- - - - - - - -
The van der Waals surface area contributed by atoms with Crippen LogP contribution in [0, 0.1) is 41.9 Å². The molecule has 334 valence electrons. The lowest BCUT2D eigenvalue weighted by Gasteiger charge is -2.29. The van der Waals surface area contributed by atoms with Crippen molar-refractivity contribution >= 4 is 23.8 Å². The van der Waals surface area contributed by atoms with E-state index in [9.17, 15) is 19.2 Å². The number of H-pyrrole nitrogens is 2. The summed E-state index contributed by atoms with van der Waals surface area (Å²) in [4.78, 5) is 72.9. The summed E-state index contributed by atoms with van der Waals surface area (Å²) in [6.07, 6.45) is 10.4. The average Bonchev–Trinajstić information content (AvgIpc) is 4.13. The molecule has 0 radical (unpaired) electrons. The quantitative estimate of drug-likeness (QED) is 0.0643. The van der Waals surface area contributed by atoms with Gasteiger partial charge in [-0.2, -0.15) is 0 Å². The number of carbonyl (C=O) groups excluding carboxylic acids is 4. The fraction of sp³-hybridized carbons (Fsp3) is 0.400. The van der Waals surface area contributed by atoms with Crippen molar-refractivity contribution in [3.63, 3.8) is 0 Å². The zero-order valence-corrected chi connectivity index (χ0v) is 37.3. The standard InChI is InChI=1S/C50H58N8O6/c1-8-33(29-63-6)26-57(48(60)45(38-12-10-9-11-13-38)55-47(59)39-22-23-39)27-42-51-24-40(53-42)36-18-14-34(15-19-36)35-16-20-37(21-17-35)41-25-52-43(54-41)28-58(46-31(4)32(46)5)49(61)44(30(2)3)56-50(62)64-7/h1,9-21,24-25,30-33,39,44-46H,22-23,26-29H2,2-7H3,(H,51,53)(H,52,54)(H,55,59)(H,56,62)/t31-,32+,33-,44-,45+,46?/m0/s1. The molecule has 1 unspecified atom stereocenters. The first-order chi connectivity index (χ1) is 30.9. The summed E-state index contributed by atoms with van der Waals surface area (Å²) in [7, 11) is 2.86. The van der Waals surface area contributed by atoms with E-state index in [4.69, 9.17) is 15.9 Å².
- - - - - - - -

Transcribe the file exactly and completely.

The van der Waals surface area contributed by atoms with Crippen LogP contribution in [0, 0.1) is 41.9 Å². The molecule has 334 valence electrons. The lowest BCUT2D eigenvalue weighted by Gasteiger charge is -2.29. The van der Waals surface area contributed by atoms with Crippen molar-refractivity contribution >= 4 is 23.8 Å². The van der Waals surface area contributed by atoms with E-state index in [9.17, 15) is 19.2 Å². The number of H-pyrrole nitrogens is 2. The summed E-state index contributed by atoms with van der Waals surface area (Å²) in [4.78, 5) is 72.9. The summed E-state index contributed by atoms with van der Waals surface area (Å²) in [6.07, 6.45) is 10.4. The average Bonchev–Trinajstić information content (AvgIpc) is 4.13. The molecule has 0 radical (unpaired) electrons. The quantitative estimate of drug-likeness (QED) is 0.0643. The van der Waals surface area contributed by atoms with Gasteiger partial charge in [-0.2, -0.15) is 0 Å². The number of carbonyl (C=O) groups excluding carboxylic acids is 4. The fraction of sp³-hybridized carbons (Fsp3) is 0.400. The van der Waals surface area contributed by atoms with Crippen molar-refractivity contribution in [3.63, 3.8) is 0 Å². The zero-order valence-corrected chi connectivity index (χ0v) is 37.3. The standard InChI is InChI=1S/C50H58N8O6/c1-8-33(29-63-6)26-57(48(60)45(38-12-10-9-11-13-38)55-47(59)39-22-23-39)27-42-51-24-40(53-42)36-18-14-34(15-19-36)35-16-20-37(21-17-35)41-25-52-43(54-41)28-58(46-31(4)32(46)5)49(61)44(30(2)3)56-50(62)64-7/h1,9-21,24-25,30-33,39,44-46H,22-23,26-29H2,2-7H3,(H,51,53)(H,52,54)(H,55,59)(H,56,62)/t31-,32+,33-,44-,45+,46?/m0/s1. The molecule has 1 unspecified atom stereocenters. The first-order chi connectivity index (χ1) is 30.9. The summed E-state index contributed by atoms with van der Waals surface area (Å²) in [7, 11) is 2.86. The van der Waals surface area contributed by atoms with E-state index in [4.69, 9.17) is 15.9 Å².